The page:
We sometimes describe Sandstorm as: “Like Google Docs, except open source, you can run it on your own server, and you can extend it with apps written by anyone.”
Sandstorm is all about collaboration – we have apps for real-time collaborative document editing, chat rooms, even collaborative music streaming. Collaboration, of course, requires access control. Sometimes you want some people to be able to edit a document while others can only read. Up until now, Sandstorm relied on each app to implement its own access control model, and many simply did not. For example, with Etherpad on Sandstorm before now, you could only share full write access.
Today, we’re introducing Sandstorm’s new built-in sharing model. With it, apps can define a set of “permissions” (like “read” and “write”) which make sense for the app, and then Sandstorm itself will present a user interface by which the user can grant these permissions to other users. Since Sandstorm is designed to support fine-grained app containers (where, for example, each Etherpad document runs as a completely separate instance of the app in its own container), Sandstorm can implement this access control model at the container level, freeing the app of most of the work. The app need not track users itself; Sandstorm will tell it (e.g. through HTTP headers) exactly which permissions the current user has, so all the app needs to do is implement those.
Moreover, Sandstorm implements a radical capability-based sharing model, which emphasizes the importance of delegation. Under our model, if you have access to a document, you can share that access with others, without requiring the document owner to intervene. This is important, because any obstacle to delegation is an obstacle to getting work done. Marc Stiegler said it best:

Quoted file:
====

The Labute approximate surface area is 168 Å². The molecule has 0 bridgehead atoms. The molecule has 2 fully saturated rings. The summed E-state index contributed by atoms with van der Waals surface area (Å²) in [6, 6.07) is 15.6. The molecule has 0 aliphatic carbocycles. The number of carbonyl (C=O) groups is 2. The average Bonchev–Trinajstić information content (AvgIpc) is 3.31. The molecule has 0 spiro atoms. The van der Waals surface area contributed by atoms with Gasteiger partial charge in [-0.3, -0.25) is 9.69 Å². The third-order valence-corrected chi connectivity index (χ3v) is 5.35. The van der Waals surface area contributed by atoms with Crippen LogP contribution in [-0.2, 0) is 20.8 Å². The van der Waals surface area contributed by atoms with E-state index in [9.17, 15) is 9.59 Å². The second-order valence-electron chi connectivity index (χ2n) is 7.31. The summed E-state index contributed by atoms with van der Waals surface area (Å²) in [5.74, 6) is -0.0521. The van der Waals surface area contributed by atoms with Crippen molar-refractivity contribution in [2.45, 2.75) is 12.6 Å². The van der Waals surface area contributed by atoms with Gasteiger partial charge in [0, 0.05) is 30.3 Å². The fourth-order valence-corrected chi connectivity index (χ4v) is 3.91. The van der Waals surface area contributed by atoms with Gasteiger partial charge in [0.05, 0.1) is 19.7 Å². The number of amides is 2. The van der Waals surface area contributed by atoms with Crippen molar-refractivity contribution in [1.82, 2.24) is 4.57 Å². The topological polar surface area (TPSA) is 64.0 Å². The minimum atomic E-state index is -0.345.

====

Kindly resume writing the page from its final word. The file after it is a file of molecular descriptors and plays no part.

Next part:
The truth of the matter is: delegation cannot be prevented. The further truth of the matter is: we do not appreciate how fortunate it is that delegation cannot be prevented. Because in fact, delegation is the cornerstone of civilization. - Marc Stiegler
More on this in a bit, but first let’s look at how it works.
Consider the GitWeb app. With the new sharing features in place, after Alice creates a new repository she can, for example, share read-only access with Bob and share read/write access with Carol.
Then, in turn, both Bob and Carol can reshare the repo to other users. If they both share their full access to Dave, then Dave gets read/write access.
If Alice now unshares with Carol, then Carol loses all access and Dave loses write access. Dave continues to hold the read-only access that he received from Bob. Carol’s share to Dave continues to exist, but it no longer carries any permissions, as Carol herself no longer holds any permissions.
Throughout this whole interaction, the app itself has no need to keep track of users! It only needs to know how to filter requests based on permissions. Teaching GitWeb to do this was easy, requiring only a few small changes in configuration files. The app remains dead simple. The only data that it stores is the Git repository that it hosts. There is no in-app user database.
Apps have complete control over the meanings of permissions. While “can read” and “can write” permissions will be sufficient in many cases, some apps, such as Groove Basin, might support a much wider range of permissions. In our updated Groove Basin package, sharing carries such diverse permissions as “can listen,” “can control the audio stream,” “can upload music,” and “can edit tags and delete music.”